China’s 2017 fishmeal imports surge, though inventories currently falling

News   02/01/2018 - Administrator

Chinese fishmeal importers are benefiting from a stronger renminbi and lower market prices to import near record volumes of fishmeal, according to latest trade figures and industry sources.

Also, increased domestic fishmeal demand means imports aren’t just gathering dust in warehouses, but being sold to end users.

According to Undercurrent News figures from a government source, Chinese fishmeal inventories held in Chinese ports are falling fast, standing at 154,000 metric tons in week 44.

Inventories are falling from at least four-year highs reached this summer after seasonally atypical increases during the summer months -- inventories hit 214,000t in mid-September. Undercurrent had expected the increase.

So far this year, by its own huge standards, China has been on an import binge. According to latest Chinese customs figures, in the nine months between January-September of this year, the country imported 1.358 million metric tons of fishmeal.

This is 60% above levels during the same nine months last year, working out at 509,250t of additional imports over the period (see graph).

In August alone, the country imported 240,600t, according to figures compiled by Jean Francois Mittaine, a fishmeal analyst with 30 years of experience in the sector and co-editor of Fish Oil and Meal World, more than double imports in August, 2016.

According to International Trade Center, the value of imports in the first six months was a huge $1.08 billion.

Wang Meng, senior China analyst at the Marine Ingredients Organization (IFFO), said particularly favorable market conditions have driven the increase in imports. Importers'  buying power is up, as are domestic demand and international supply, he said.

First, he said, the US dollar index -- a measure of the value of the dollar against a basket of foreign currencies -- has dropped by nearly 10% since the beginning of this year, contributing to a relative rise of Chinese reminibi.

With fishmeal traded in dollars, Chinese importers have effectively enjoyed a discount.

Meanwhile, production in Peru – by far China’s largest supplier – has been “very abundant”, while the US, Chile, Mauratania, Ecaudor, Russia and Mexico are also supplying significant quantities to the country.

Increased supply has driven down prices; according to Undercurrent’s fishmeal price tracker, prices for Peruvian super prime fishmeal were $1,092 per metric ton in June, compared with $1,577/t in June of last year.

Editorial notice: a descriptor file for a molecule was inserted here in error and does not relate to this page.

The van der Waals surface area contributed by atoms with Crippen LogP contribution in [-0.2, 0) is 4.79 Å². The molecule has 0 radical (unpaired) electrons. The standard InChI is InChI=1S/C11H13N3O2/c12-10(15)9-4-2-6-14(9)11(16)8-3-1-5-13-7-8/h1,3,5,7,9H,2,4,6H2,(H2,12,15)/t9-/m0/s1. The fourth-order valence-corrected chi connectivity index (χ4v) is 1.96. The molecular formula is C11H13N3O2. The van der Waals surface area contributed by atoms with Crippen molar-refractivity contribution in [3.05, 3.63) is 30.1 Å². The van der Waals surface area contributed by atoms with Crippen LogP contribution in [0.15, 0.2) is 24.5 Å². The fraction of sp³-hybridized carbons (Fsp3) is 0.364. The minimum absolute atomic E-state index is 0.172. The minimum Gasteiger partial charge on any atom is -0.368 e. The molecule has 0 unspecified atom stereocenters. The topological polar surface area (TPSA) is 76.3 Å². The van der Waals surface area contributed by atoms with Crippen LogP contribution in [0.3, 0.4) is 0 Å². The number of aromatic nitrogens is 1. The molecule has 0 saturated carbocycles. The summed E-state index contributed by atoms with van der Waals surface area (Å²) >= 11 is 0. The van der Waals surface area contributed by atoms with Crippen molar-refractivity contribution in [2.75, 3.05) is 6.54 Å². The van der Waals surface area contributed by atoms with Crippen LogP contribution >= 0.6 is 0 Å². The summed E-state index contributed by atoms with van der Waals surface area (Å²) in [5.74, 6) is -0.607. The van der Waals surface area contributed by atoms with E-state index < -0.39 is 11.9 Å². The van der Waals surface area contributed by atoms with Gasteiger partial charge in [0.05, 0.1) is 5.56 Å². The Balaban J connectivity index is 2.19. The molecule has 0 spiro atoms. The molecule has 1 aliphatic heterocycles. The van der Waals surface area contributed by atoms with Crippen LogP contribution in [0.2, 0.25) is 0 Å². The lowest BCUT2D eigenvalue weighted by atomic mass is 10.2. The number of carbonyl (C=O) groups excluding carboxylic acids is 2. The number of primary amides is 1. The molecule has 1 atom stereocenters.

Domestic demand

Besides better conditions on the supply side, importers have benefited from increased domestic demand from China's massive aquaculture sector. It's unclear, though, whether this is due to increased aquaculture production, lower domestic fishmeal supply, or a combination of both.

Quoting Chinese ministry of agriculture figures, the country's aquaculture production grew by 4.6% during the first six months of 2017, compared with the same period last year, said Wang. 

But, this contradicts what Cui He, head of China Aquatic Products Processing and Marketing Alliance, said at the China Seafood & Fisheries Expo in Qingdao last week. He said in 2017, Chinese aquaculture production would fall for the first time

However, fishmeal is also used in China's huge livestock sector, particularly in piglet feed. According to Wang, production of piglets and sow have increased by 15.5% and 10.8%, respectively. 

Perhaps more importantly, Chinese domestic fishmeal output is down by half, said Wang, thanks to an extension to China’s fishing moratorium and environmental policies this year. The moratorium was extended from three months to four months, while Chinese fishmeal production is still at a low level for environmental policy reasons, he said.

Typically around 30% of fishmeal consumed in China is produced domestically, reckons Wang, although other industry sources reckon domestic supply makes up closer to 20%. Earlier this year, sources said the moratorium would have a limited impact on domestic prices

Lower domestic supply of fishmeal has increased reliance on imports. 


Despite increased demand, the sheer weight of imports meant that inventories increased over the summer. 

This is unusual, as the summer is the seasonal peak of Chinese aquaculture production. 

By mid-September, Chinese inventories in port were a massive 214,000t, up 60% y-o-y

However, inventories have since fallen; according to latest figures for week 44, they stand at 154,000t, although they are still relatively high compared with the past four year period (see graph). 

Prices on the up

Subsequently, prices for fishmeal traded in China are now on the up, following increasing prices at source in Peru.

According to Undercurrent’s dashboard, Peruvian super prime fishmeal in port in Shanghai in week 44 was trading at CNY 10,650/t ($1,605/t), mirroring price developments in Peru (see chart below).

Could a seasonal drop in Chinese demand as Chinese aquaculture enters the winter months limit upward price pressure? According to Wang, most demand in the fourth quarter will come from the pork sector.

However, Mittaine reckons Chinese end users will continue buying, in order to guarantee supplies until the next Peruvian shipments start coming in.

“The problem is the Peruvian fishmeal will arrive in China only at best in February or March. [So], the current port offtake we see in China is partly related to some positions that end users are taking to make sure they have stocks available at their plants over the coming months.”

“I’m moderately bullish on prices,” he concluded.